Protesters opposing coronavirus requirements are employing “intimidation and harassment,” New Zealand’s prime minister said on Monday, as officials seemed to adopt a tougher stance toward the convoy of protestors that has been disrupting the capital of Wellington for over a week.
Police first let demonstrators to pitch tents and sleep on the grounds of New Zealand’s Parliament before detaining 122 people on Thursday and then retreating. Last week, the demonstration dwindled to a few hundred people, but it swelled to roughly 3,000 people over the weekend.
Prime Minister Jacinda Ardern told reporters that officials’ tolerance was becoming thin.
“I have a strong opinion about the demonstrators and the way they’ve handled themselves,” she added, “because it’s gone beyond sharing a viewpoint to intimidation and harassment of individuals in central Wellington.” “That is not acceptable.”
Last week, Parliament Speaker Trevor Mallard sought to irritate demonstrators by turning on lawn sprinklers and blaring out decades-old Barry Manilow tunes like the 1990s smash “Macarena” on repeat.
On Monday, police advised demonstrators to relocate their unlawfully parked automobiles as quickly as possible, giving them parking at a nearby stadium as an option.
“Wellingtonians have the right to move freely and securely across the city, therefore keeping all roads open is a major priority,” Wellington district commander Superintendent Corrie Parnell said.
After hauling in portable toilets, boxes of donated food, and bales of straw to lie down when the grass turned to muck, the demonstrators, who oppose coronavirus vaccination requirements and were inspired by previous marches in Canada, looked to be very well organized.
Despite last week’s arrests and clashes with police, hundreds of tents remain on Parliament’s grounds, with vehicles and trucks blocking nearby roadways. After weathering a weekend of severe rain, protesters lined up on Monday for a brunch of grilled sausages and schnitzels.
Kacheeya Scarrow traveled 380 kilometers (235 miles) from Taupo to attend the camp out in her vehicle.
“All I want is for the mandates to be lifted and for people to have the opportunity to choose,” she stated. “I’m neither anti-vax nor pro-vax.” Everyone should have the freedom to do anything they choose with their own bodies.”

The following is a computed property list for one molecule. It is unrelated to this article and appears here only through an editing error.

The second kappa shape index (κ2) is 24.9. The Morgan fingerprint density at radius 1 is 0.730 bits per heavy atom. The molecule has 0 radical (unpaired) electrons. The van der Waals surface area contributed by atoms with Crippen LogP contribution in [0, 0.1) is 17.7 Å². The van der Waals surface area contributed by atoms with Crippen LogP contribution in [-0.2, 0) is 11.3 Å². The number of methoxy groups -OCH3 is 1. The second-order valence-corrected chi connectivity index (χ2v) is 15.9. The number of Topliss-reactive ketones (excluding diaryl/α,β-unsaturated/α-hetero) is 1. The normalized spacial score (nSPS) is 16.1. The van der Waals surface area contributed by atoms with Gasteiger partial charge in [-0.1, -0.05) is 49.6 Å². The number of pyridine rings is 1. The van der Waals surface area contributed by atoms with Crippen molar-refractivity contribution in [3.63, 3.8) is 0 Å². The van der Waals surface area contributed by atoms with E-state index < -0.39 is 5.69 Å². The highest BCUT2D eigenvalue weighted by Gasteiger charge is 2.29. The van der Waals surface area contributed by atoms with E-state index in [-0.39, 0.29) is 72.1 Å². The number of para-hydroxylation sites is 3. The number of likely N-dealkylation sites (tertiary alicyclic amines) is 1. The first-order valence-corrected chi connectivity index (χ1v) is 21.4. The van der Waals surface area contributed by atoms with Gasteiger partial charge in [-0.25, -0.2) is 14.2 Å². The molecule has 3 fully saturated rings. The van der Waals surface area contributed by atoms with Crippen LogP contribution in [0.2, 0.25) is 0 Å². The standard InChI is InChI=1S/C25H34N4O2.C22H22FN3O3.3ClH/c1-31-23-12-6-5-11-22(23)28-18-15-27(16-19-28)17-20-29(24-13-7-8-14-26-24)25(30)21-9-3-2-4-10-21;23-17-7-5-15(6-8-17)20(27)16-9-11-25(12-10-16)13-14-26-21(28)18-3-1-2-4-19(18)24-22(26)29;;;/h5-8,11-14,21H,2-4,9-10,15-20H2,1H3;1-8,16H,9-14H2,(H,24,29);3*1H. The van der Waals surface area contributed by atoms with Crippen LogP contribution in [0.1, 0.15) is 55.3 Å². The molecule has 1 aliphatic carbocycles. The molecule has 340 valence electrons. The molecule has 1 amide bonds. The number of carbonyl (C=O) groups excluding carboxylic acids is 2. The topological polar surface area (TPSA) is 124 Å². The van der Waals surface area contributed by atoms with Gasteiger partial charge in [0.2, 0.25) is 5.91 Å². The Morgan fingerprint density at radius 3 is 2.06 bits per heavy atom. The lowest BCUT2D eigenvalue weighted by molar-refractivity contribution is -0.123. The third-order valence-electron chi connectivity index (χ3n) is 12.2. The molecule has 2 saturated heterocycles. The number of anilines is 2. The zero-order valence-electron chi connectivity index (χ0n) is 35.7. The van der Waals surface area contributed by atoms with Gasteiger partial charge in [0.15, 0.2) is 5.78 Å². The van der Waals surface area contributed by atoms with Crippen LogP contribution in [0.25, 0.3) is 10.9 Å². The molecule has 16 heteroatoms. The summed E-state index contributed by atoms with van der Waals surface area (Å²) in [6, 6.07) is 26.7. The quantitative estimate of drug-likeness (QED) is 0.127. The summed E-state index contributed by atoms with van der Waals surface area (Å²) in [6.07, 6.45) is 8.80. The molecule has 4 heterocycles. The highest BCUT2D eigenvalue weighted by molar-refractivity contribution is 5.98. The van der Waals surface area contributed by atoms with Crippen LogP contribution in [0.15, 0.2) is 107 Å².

Another demonstrator, Joanna Plows, 70, said that the government had taken away her freedom “to choose whether or not we receive medical intervention.”
Teachers, physicians, nurses, police officers, and military personnel are among those who must be vaccinated against COVID-19 in New Zealand. Most retailers and restaurants also demand a vaccination permit.
After keeping its borders closed for much of the epidemic, New Zealand is now seeing its first large outbreak of COVID-19. On Monday, the number of daily cases reached a new high of around 1,000, up from roughly 200 only five days before.
However, owing to a vaccination rate of 77 percent and what specialists have described as the omicron variant’s significantly less severe symptoms, not a single patient was sent to intensive care.
After closing its borders and implementing severe lockdowns, New Zealand was spared the brunt of the epidemic, reducing the virus’s spread. Only 53 people have died as a result of the virus in the country’s 5 million-strong population.
The timing of the major campout, according to Ardern, could not be worse.
“At a time when we are witnessing a spike in instances and a risk to New Zealand’s public health and wellbeing, they want to see the same policies that have kept us safe, healthy, and alive abolished,” she added.